The urban mobility landscape is constantly evolving with new modes of transportation and mobility services becoming available in cities around the globe. Almost a decade ago, mobile app-based ride hailing services were viewed as a major disruption to the industry, adding to traditional choices like public transportation, taxi services, and driving one’s own car. Car sharing, bike sharing, and scooter sharing services have since gained popularity, while complementing or substituting traditional urban transportation options. With the number of transportation choices increasing, it is becoming increasingly complex for users to choose the best (subjectively: fastest, cheapest, most convenient, etc.) way to get from A to B, especially when the optimal choice combines multiple modes of transportation. Digital services like Moovit and Google Maps already allow users to plan their journeys, factoring in real time information on traffic congestion, public transit schedules, and the availability of nearby drivers and shared mobility assets. Yet, unlike inter-city travel platforms such as Expedia and Priceline, urban mobility platforms have so far provided limited options for actually purchasing planned journeys and assisting users with getting seamlessly from A to B. Especially when urban journeys involve multiple mobility providers, users are often overwhelmed with purchasing the necessary ticket(s) and connecting from one service provider to another. As a result, many travelers still opt for their single preferred mobility provider, which may not be the ideal choice for the individual as well as other travelers. …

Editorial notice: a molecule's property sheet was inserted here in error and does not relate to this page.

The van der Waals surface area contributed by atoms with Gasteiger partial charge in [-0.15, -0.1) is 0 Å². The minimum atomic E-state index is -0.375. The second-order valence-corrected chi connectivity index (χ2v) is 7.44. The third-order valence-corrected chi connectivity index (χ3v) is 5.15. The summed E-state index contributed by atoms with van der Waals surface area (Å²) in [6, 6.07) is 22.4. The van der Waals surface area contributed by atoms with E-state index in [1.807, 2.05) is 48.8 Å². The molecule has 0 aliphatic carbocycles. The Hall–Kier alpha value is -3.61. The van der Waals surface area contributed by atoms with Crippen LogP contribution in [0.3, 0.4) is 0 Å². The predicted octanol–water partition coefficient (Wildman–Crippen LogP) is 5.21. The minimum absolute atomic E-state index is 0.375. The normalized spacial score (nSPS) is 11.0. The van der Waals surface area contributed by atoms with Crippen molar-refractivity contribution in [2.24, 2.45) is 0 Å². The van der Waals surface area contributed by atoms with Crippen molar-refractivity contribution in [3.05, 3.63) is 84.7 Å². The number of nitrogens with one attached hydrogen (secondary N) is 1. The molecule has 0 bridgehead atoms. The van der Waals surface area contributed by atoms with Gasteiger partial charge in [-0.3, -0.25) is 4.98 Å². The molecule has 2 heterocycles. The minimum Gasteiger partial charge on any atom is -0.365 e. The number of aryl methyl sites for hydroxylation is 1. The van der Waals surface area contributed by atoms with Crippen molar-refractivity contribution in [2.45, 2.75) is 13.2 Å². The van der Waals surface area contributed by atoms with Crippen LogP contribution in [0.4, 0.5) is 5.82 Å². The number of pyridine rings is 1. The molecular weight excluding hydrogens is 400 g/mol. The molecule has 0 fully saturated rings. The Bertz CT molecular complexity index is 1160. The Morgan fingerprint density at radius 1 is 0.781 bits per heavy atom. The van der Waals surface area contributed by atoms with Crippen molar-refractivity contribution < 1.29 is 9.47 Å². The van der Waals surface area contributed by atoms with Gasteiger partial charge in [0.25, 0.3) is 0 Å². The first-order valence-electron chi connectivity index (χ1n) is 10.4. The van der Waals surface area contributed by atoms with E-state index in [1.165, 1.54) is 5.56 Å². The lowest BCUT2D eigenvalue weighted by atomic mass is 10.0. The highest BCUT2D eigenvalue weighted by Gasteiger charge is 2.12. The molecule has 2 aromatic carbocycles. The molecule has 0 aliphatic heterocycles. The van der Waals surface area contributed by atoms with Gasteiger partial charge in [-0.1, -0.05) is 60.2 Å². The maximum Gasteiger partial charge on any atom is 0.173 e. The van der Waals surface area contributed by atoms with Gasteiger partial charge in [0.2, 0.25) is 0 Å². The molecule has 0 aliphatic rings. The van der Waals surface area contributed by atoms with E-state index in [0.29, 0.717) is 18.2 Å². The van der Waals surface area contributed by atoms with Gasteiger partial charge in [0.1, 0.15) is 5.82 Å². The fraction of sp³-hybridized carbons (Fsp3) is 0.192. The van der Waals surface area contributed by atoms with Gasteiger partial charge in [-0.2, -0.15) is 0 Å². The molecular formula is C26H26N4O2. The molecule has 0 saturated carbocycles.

How “digital champions” excel at listening to their customers, understanding their pain points, acting upon feedback, and responding to feedback.

Utilize customer interactions to receive feedback

Feedback forms and customer surveys have been around for decades — first in physical form and nowadays digitally — yet, many customers show a rather adverse reaction to participate and perceive it as a waste of their time to provide feedback which companies rarely follow up on or act upon. Digital transformation is about to change this! Trailblazers in the digital arena regularly excel at interacting with customers and users in a highly personalized manner through digital channels and feeding inputs and reactions straight to the product and operations teams, where short development and decision cycles allow for fast reactions. Many digital products not only utilize feedback which has been actively requested, but make voicing users’ opinions an integral part of the product experience. …

Large parts of the world’s population are still unconnected, further disadvantaging the least developed regions of the planet

Today, the world is more connected than ever. Soon, 5G will herald the next era of digitalization. While we are discussing trends such as artificial intelligence, blockchain, and augmented reality, we tend to forget that there are still about four billion people on our planet who are unconnected, with the vast majority of those residing in developing and least developed countries (LDCs) in Sub-Saharan Africa, Southeast Asia, and Latin America. As high mobile network penetration already prevails in these markets, mobile (as opposed to fixed) broadband services tend to be the prevalent form of access technology. However, mobile broadband coverage is still very limited in many regions and data plans as well as smartphones are often unaffordable for the local population. In addition, available internet content is often not relevant enough to local communities. …

Ingmar Haffke

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